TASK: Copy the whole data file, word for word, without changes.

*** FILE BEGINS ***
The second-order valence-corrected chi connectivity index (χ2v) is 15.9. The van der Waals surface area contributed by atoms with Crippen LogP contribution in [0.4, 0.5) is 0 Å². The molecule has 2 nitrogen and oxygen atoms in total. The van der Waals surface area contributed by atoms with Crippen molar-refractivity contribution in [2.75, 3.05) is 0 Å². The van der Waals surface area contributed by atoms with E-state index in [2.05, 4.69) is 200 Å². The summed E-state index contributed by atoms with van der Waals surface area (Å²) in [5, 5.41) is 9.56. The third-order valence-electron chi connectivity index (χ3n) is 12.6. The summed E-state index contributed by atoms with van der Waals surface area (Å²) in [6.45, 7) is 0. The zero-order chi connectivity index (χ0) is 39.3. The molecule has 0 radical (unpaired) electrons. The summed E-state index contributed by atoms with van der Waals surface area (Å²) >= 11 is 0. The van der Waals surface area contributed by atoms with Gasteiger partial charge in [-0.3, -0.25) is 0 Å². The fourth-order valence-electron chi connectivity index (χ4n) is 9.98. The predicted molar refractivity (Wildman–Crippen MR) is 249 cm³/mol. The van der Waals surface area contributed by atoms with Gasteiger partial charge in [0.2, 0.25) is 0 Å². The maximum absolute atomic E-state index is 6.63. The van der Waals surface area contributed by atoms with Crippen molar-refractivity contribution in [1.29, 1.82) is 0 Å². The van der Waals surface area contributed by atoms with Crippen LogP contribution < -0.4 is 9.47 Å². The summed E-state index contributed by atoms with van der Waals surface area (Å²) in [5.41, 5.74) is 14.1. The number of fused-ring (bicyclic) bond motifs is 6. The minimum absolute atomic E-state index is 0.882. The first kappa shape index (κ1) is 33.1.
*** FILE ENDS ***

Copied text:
The second-order valence-corrected chi connectivity index (χ2v) is 15.9. The van der Waals surface area contributed by atoms with Crippen LogP contribution in [0.4, 0.5) is 0 Å². The molecule has 2 nitrogen and oxygen atoms in total. The van der Waals surface area contributed by atoms with Crippen molar-refractivity contribution in [2.75, 3.05) is 0 Å². The van der Waals surface area contributed by atoms with E-state index in [2.05, 4.69) is 200 Å². The summed E-state index contributed by atoms with van der Waals surface area (Å²) in [5, 5.41) is 9.56. The third-order valence-electron chi connectivity index (χ3n) is 12.6. The summed E-state index contributed by atoms with van der Waals surface area (Å²) in [6.45, 7) is 0. The zero-order chi connectivity index (χ0) is 39.3. The molecule has 0 radical (unpaired) electrons. The summed E-state index contributed by atoms with van der Waals surface area (Å²) >= 11 is 0. The van der Waals surface area contributed by atoms with Gasteiger partial charge in [-0.3, -0.25) is 0 Å². The fourth-order valence-electron chi connectivity index (χ4n) is 9.98. The predicted molar refractivity (Wildman–Crippen MR) is 249 cm³/mol. The van der Waals surface area contributed by atoms with Gasteiger partial charge in [0.2, 0.25) is 0 Å². The maximum absolute atomic E-state index is 6.63. The van der Waals surface area contributed by atoms with Crippen molar-refractivity contribution in [1.29, 1.82) is 0 Å². The van der Waals surface area contributed by atoms with Crippen LogP contribution < -0.4 is 9.47 Å². The summed E-state index contributed by atoms with van der Waals surface area (Å²) in [5.41, 5.74) is 14.1. The number of fused-ring (bicyclic) bond motifs is 6. The minimum absolute atomic E-state index is 0.882. The first kappa shape index (κ1) is 33.1.